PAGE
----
Reid predicts full commercial production will begin near the end of the second quarter of 2011. He reckons Trelawney will produce 30,000 to 33,000 ounces of gold in the first 12 months after it declares commercial production, generating about $15 million in cash flow.
“The schedule is to ramp that up to approximately 75,000 ounces within two years from three different zones,” Reid said.
Company president Greg Gibson said the project has the potential to host both high-grade and high-tonnage gold mineralization. Located eight kilometres by road west of Highway 144, the property was explored and developed in 1986-89 but never put into production due to falling gold values, a decline in flow-through share funding and lack of a mill.
The Chester 1 Zone has a 5,500-foot decline ramp that reaches a depth of 500 feet. It also has 2,300 feet of lateral development on five underground levels. Replacement costs at today’s value have been estimated at $30-35 million. The Chester 2 Zone, west of the underground development, has a shaft sunk to 200 feet. A third zone, the Chester 3, has been identified north of the Chester 1. Based on historical estimates, Trelawney estimates the three zones hold a resource of about half a million ounces down to a depth of only 500 feet. However, these estimates were completed prior to implementation of the NI 43-101 standards of disclosure adopted by the Canadian Institute of Mining, Metallurgy and Petroleum in 2000, so Trelawney is cautious about their accuracy.
Since March 2009, the junior miner has raised about $85 million. That includes $57 million in new money raised in a bought-deal private placement late last year. In the past two years, Trelawney’s share price has soared from mere pennies to more than $3 a share. Reid says that shows how well the project has been received by the investment community.
“The driver behind it is the Cote Lake discovery, which is a large lower grade, high-tonnage project,” he said. Early last year, drilling intersected 107 metres grading 8.2 grams of gold per tonne, including a section grading 313.5 g/t over 2.56 metres, about one kilometre west of the Chester 2 Zone. Trelawney dubbed this the Cote Lake Zone. In September it reported an intersection of 137 metres of 5.33 g/t within a large envelope of 274 metres grading 2.99 g/t at Cote Lake. In November, Trelawney hit 520 metres of 1.44 g/t, including 1.7 metres at 199.8 g/t (more than 6 ounces gold per tonne).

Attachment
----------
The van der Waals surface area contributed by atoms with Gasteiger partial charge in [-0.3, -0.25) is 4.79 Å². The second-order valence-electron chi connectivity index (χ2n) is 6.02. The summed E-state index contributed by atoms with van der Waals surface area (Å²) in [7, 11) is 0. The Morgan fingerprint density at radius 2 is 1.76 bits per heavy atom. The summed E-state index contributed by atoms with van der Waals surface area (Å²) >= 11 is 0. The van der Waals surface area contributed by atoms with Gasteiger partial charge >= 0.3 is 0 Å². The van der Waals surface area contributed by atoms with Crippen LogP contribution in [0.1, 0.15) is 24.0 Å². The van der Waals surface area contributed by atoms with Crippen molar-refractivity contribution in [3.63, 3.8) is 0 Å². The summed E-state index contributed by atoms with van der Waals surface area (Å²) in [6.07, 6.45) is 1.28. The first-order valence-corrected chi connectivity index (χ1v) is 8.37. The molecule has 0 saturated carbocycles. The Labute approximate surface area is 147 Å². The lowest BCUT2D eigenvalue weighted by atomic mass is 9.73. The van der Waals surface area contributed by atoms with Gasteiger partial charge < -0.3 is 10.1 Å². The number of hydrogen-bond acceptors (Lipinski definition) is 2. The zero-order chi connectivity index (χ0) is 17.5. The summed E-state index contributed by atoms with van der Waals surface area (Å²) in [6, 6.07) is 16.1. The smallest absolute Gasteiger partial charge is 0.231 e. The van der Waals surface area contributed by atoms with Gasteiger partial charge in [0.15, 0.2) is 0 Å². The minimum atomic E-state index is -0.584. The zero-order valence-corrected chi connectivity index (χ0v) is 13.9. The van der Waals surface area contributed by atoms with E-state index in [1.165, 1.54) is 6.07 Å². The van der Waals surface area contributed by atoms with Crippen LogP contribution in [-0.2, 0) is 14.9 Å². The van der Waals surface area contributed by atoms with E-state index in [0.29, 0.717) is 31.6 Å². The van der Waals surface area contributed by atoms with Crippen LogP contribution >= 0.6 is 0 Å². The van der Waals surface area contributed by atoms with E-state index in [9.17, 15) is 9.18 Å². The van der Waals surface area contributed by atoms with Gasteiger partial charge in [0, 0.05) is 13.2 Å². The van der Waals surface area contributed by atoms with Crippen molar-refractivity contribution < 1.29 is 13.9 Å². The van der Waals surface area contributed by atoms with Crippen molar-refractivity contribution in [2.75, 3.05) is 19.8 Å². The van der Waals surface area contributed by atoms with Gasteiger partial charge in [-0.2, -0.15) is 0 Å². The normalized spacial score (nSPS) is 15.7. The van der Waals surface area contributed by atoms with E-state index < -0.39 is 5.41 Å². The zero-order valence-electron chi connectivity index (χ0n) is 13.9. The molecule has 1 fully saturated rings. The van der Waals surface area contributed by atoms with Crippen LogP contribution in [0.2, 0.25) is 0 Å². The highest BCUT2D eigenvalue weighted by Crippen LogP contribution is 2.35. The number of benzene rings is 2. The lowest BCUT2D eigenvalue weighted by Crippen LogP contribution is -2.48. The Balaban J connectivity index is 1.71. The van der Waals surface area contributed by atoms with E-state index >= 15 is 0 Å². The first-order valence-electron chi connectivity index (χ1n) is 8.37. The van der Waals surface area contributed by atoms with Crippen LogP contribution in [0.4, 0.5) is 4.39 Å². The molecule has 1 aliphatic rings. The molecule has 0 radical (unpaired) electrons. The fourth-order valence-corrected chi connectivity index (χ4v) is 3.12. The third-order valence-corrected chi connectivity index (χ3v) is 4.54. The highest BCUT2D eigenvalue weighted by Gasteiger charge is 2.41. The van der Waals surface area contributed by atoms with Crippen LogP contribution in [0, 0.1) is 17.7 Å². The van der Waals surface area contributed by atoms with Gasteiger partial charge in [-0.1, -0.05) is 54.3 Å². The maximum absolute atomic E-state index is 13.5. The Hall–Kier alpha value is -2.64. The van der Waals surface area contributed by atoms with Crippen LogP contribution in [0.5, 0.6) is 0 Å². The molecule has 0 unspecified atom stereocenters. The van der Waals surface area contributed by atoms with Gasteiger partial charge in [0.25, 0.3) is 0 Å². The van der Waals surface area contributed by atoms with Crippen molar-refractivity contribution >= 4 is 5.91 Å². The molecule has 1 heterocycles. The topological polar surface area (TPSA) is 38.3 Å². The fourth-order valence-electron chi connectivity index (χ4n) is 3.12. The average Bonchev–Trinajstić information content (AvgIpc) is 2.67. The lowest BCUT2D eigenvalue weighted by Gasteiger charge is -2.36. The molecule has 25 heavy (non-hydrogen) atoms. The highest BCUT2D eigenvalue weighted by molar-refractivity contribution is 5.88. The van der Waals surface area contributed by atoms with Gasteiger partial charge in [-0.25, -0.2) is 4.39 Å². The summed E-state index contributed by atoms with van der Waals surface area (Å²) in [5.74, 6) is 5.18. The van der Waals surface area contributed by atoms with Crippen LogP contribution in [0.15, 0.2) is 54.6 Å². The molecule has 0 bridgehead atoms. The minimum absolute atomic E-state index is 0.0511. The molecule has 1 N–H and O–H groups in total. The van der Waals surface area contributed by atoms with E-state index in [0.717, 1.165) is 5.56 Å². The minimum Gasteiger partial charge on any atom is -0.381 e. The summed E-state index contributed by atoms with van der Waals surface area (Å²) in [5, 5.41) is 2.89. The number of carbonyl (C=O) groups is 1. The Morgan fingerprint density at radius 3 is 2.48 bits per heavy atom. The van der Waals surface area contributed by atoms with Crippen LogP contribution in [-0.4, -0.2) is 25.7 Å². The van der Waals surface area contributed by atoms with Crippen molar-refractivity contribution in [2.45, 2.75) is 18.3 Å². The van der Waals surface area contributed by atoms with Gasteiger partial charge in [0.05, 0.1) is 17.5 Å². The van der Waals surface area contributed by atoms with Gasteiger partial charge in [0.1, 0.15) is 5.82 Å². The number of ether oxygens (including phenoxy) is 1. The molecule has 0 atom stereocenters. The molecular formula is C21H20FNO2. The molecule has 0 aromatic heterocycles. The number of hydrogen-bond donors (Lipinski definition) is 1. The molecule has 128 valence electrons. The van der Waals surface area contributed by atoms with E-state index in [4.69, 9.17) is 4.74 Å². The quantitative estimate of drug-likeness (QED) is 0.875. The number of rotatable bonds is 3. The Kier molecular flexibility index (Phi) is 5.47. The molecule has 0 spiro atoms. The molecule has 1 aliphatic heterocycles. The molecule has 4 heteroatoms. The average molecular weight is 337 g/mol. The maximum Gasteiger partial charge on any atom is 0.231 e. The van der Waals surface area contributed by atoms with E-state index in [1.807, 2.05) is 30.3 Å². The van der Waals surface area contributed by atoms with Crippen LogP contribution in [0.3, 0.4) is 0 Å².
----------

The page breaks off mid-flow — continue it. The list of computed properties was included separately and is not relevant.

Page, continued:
“Intersections such as these reported today support our confidence in the exploration potential of 3.5 to 6 million ounces of gold for the Cote Lake Deposit,” Gibson said at the time. The zone is open in all directions, said Reid. “We have not found the boundaries.”
Trelawney has been moving rapidly on its Chester 1 mine development project as well. A year ago, it spent $718,000 to buy the surface and underground electrical distribution system, ventilation and air heating system, compressors, a furnished warehouse, equipped workshop, office, first aid and dry requirements, as well as some mobile equipment. It dewatered underground workings and rehabilitated the ramp last year. It now has an 80-person camp with kitchen and bunkhouses as well as a mine dry, offices, garage and water polishing pond. Mining at Chester 1 continues on two shifts, 24 hours a day, seven days a week.
This year, the company expects to spend about $15 million on a 77,000-metre diamond drilling program to test the Cote Lake Zone and explore the high-grade, narrow vein system on its Chester 1 Zone.
The company has five drills on the property. Trelawney will also conduct underground exploration and advance a long drift from its existing workings to the Chester 2 Zone and the Gomac Zone.
“That’s how we’ll bring our production up to somewhere in the neighbourhood of 700 to 800 tonnes per day,” said Reid, who expects Trelawney will be producing 75,000 ounces to 90,000 ounces of gold annually 24 months from now.